Unesco announced its Asia-Pacific Heritage Awards a few weeks ago. This year's winner is a magnificent chedi, or reliquary stupa, at the Prayurawongsawas Worawihan temple in Bangkok.
Among other sites honoured are a 19th century merchant's palace in Kabul, Afghanistan; a Victorian railway station in Victoria, Australia; a bomb shelter in Hanoi, Vietnam; and the "Enjoying Snow Yard" imperial library building in Beijing.
And then there is our Tai O Heritage Hotel on Lantau Island, which won one of six awards of merit.
Originally a police station, built in 1902 with distinctive colonial-era verandas and arched windows, it was once an outpost aimed at countering pirates. The building later served as a local policing and administrative office before finally closing in the early 2000s - amid falling crime rates.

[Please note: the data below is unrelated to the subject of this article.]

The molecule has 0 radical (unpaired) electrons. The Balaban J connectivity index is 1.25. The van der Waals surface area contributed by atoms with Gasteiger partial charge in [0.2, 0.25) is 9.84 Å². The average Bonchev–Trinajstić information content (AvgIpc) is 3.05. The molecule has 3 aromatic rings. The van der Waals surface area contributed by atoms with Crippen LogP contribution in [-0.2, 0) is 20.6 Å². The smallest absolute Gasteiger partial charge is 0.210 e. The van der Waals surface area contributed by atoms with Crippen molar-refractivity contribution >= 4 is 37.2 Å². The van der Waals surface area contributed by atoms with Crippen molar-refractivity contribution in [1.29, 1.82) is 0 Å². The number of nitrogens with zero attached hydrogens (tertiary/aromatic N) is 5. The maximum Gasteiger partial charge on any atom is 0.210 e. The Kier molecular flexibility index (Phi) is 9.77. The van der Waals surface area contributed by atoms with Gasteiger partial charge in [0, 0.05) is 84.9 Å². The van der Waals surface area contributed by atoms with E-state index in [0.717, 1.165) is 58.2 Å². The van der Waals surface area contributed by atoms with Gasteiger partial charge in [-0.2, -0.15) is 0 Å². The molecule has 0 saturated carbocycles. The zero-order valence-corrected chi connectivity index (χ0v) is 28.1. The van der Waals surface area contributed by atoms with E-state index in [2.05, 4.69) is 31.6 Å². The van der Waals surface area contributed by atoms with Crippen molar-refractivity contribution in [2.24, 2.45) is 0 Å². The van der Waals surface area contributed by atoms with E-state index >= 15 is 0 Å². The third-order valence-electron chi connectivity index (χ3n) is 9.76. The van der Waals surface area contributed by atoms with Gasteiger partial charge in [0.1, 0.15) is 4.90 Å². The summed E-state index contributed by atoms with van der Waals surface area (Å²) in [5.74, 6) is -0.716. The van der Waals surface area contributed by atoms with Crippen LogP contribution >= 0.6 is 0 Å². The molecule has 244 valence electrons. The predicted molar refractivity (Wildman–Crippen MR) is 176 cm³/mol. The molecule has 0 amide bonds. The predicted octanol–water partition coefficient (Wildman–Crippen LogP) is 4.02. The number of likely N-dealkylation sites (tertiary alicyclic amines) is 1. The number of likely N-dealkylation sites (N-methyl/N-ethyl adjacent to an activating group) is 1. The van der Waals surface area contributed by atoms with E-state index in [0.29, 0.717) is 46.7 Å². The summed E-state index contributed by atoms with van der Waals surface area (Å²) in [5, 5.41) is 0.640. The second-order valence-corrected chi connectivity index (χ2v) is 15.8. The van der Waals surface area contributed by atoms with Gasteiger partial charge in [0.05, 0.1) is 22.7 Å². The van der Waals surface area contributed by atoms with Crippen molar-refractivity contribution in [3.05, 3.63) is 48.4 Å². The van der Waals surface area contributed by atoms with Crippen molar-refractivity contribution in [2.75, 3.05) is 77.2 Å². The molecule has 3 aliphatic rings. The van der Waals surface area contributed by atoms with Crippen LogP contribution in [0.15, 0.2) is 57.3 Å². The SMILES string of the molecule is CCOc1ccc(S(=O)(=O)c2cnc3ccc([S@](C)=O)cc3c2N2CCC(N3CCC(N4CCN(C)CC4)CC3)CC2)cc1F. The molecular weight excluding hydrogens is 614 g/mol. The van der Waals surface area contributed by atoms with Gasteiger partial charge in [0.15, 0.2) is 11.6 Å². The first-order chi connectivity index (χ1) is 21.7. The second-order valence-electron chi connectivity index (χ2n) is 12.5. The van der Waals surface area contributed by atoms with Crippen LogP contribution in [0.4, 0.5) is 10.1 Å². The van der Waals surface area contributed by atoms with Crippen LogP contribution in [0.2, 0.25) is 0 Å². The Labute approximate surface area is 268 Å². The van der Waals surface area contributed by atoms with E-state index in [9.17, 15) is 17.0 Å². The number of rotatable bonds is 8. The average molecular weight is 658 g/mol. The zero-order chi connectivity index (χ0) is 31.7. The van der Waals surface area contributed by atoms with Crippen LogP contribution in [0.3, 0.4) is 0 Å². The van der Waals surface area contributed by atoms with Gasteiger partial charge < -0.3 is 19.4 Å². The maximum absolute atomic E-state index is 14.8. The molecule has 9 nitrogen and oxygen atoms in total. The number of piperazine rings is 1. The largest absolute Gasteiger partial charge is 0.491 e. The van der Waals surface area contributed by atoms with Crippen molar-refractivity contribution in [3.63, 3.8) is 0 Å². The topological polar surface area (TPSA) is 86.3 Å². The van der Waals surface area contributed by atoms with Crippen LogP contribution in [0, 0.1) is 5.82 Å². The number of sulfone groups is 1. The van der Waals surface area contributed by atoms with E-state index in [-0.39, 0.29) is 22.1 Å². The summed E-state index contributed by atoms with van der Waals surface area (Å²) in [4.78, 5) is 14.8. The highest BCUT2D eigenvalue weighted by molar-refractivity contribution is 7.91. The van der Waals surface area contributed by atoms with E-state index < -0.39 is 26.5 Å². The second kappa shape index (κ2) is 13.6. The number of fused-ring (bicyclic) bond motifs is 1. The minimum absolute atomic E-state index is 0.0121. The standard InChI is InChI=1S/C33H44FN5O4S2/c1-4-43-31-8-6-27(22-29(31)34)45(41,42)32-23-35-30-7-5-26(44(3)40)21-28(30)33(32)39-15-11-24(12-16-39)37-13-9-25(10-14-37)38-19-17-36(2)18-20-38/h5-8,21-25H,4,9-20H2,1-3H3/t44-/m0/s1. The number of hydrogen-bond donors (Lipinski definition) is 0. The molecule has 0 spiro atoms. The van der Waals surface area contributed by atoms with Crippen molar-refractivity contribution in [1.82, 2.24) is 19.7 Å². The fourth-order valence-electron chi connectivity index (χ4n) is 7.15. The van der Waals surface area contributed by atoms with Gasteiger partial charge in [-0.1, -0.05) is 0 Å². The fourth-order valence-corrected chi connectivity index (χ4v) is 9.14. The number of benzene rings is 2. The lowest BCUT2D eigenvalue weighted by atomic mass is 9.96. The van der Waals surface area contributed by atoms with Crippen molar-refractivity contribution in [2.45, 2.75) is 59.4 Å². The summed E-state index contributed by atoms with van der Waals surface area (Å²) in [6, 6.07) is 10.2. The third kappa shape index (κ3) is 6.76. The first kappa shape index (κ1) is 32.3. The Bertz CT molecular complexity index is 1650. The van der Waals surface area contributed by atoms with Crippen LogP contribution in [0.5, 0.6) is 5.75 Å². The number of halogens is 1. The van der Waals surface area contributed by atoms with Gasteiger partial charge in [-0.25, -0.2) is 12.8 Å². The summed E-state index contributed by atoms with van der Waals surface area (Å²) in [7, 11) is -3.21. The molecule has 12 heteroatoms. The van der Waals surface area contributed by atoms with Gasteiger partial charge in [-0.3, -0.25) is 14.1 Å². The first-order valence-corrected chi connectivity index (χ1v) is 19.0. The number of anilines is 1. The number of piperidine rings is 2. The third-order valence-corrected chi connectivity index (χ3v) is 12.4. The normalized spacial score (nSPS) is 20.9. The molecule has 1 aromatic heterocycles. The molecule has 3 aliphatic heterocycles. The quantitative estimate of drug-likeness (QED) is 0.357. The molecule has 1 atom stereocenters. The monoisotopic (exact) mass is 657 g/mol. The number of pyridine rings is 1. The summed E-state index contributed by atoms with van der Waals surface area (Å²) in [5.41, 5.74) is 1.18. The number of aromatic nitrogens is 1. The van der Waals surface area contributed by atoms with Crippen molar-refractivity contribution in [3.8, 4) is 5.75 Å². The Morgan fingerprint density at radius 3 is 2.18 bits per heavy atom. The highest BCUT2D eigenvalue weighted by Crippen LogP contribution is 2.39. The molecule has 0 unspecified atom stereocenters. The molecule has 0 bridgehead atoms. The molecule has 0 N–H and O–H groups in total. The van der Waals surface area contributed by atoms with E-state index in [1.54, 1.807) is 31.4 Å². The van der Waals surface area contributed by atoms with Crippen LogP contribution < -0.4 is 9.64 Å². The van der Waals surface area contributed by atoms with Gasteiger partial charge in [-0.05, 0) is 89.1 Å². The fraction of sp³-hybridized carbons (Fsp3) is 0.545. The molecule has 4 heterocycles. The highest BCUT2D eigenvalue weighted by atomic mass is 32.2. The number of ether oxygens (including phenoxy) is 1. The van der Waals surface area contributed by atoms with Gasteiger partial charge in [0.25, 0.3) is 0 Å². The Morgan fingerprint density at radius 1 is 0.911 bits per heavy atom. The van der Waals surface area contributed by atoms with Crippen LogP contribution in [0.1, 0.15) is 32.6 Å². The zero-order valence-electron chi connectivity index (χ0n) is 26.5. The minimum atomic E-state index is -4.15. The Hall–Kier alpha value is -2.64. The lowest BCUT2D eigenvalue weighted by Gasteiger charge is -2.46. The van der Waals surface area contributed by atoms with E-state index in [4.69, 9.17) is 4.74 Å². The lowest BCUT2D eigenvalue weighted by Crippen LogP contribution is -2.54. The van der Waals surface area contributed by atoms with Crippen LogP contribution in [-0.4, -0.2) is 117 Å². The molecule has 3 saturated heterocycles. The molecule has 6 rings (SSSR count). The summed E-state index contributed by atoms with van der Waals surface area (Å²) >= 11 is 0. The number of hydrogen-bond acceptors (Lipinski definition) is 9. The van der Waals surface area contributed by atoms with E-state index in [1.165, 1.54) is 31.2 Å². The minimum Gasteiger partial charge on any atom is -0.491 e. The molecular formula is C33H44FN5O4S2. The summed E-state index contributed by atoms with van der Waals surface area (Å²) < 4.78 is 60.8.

It is now a boutique hotel popular with tourists, but also with many locals who visit to see the premises and try the rooftop restaurant, which serves traditional food from around Tai O village.
This means dishes such as fried rice with shrimp paste, and pork bun with, of course, shrimp paste - one of the main products of the historic village.
Unesco praised the project for involving the local community and former police personnel, those who served in the building in the old days.
They also commended the research and other work that enabled the restoration and other efforts to bring the original structure back to life. The award is well-deserved recognition.
Bernard Charnwut Chan is chairman of the Advisory Committee on Revitalisation of Historic Buildings.